One of the most famous symptoms of premenstrual syndrome is being in a bad mood, despite seeming somewhat subjective, it really has a scientific explanation. Luckily for us (and for those next to us) it does not affect all women in the same way or to the same intensity. The basis of all the changes in our personality on those days are the hormones and the change in their levels.
Progesterone, a female hormone, begins to increase in our body in the ovulatory phase, around day 14 of the menstrual cycle. Its function is to make the endometrium stronger and thicker since it is there where the fertilized egg will develop. If said fertilization does not occur, progesterone levels decrease, so the endometrium loses strength and is shed, thus producing menstrual bleeding.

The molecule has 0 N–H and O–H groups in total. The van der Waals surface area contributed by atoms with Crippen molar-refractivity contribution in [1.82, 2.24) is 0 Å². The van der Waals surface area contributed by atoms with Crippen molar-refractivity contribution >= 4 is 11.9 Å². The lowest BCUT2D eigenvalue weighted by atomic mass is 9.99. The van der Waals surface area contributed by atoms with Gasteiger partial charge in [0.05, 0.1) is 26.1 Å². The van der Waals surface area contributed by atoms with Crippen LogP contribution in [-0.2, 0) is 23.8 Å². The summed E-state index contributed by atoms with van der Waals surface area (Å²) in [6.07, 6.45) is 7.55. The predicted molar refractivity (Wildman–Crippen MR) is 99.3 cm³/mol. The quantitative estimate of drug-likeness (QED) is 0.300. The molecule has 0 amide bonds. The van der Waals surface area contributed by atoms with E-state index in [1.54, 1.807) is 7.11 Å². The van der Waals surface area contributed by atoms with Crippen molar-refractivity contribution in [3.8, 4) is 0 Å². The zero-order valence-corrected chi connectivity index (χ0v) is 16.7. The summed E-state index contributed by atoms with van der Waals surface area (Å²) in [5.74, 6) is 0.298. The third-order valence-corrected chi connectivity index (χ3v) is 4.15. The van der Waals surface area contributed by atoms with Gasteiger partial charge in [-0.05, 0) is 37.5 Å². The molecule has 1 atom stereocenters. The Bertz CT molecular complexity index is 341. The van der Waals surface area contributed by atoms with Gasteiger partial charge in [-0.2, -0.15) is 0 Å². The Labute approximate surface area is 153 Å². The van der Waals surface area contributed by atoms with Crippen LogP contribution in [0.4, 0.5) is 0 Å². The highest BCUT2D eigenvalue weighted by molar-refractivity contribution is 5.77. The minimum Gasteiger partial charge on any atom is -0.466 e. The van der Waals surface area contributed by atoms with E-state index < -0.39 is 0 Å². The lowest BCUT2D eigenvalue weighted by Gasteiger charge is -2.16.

The Central Nervous System
- In the central nervous system is the hypothalamus, responsible for regulating emotions among other things. Inside the hypothalamus are GABA receptors, a type of receptor on neurons. These also have what are called modulators, which make it easier for GABA receptors to bind with their neurotransmitter. Progesterone is one of those modulators, and being at high levels, they make their work difficult.
- In the last phase of the menstrual cycle, progesterone levels decrease, which is why they release GABA receptors and begin to inhibit neurons related to feelings and mood changes. This is the reason why many women are more irritable on the days close to menstruation.